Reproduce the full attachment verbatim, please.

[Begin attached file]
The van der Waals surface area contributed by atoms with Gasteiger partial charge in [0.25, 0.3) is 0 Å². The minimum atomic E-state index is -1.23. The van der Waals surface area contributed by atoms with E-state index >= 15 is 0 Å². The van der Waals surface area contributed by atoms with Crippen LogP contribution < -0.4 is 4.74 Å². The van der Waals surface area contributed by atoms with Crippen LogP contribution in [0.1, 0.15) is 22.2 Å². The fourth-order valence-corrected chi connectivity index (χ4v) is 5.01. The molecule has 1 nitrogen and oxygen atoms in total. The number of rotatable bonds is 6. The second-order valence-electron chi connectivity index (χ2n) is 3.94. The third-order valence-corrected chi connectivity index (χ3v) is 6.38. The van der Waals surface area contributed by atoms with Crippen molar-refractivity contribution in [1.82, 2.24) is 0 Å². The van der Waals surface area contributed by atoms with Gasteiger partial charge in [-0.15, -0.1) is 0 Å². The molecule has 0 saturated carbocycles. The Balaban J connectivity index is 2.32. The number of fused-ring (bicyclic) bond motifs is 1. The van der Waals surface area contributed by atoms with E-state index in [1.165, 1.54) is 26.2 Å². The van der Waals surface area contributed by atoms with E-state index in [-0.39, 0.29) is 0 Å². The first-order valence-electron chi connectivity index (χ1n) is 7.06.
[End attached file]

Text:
The van der Waals surface area contributed by atoms with Gasteiger partial charge in [0.25, 0.3) is 0 Å². The minimum atomic E-state index is -1.23. The van der Waals surface area contributed by atoms with E-state index >= 15 is 0 Å². The van der Waals surface area contributed by atoms with Crippen LogP contribution < -0.4 is 4.74 Å². The van der Waals surface area contributed by atoms with Crippen LogP contribution in [0.1, 0.15) is 22.2 Å². The fourth-order valence-corrected chi connectivity index (χ4v) is 5.01. The molecule has 1 nitrogen and oxygen atoms in total. The number of rotatable bonds is 6. The second-order valence-electron chi connectivity index (χ2n) is 3.94. The third-order valence-corrected chi connectivity index (χ3v) is 6.38. The van der Waals surface area contributed by atoms with Crippen molar-refractivity contribution in [1.82, 2.24) is 0 Å². The van der Waals surface area contributed by atoms with Gasteiger partial charge in [-0.15, -0.1) is 0 Å². The molecule has 0 saturated carbocycles. The Balaban J connectivity index is 2.32. The number of fused-ring (bicyclic) bond motifs is 1. The van der Waals surface area contributed by atoms with E-state index in [1.165, 1.54) is 26.2 Å². The van der Waals surface area contributed by atoms with E-state index in [-0.39, 0.29) is 0 Å². The first-order valence-electron chi connectivity index (χ1n) is 7.06.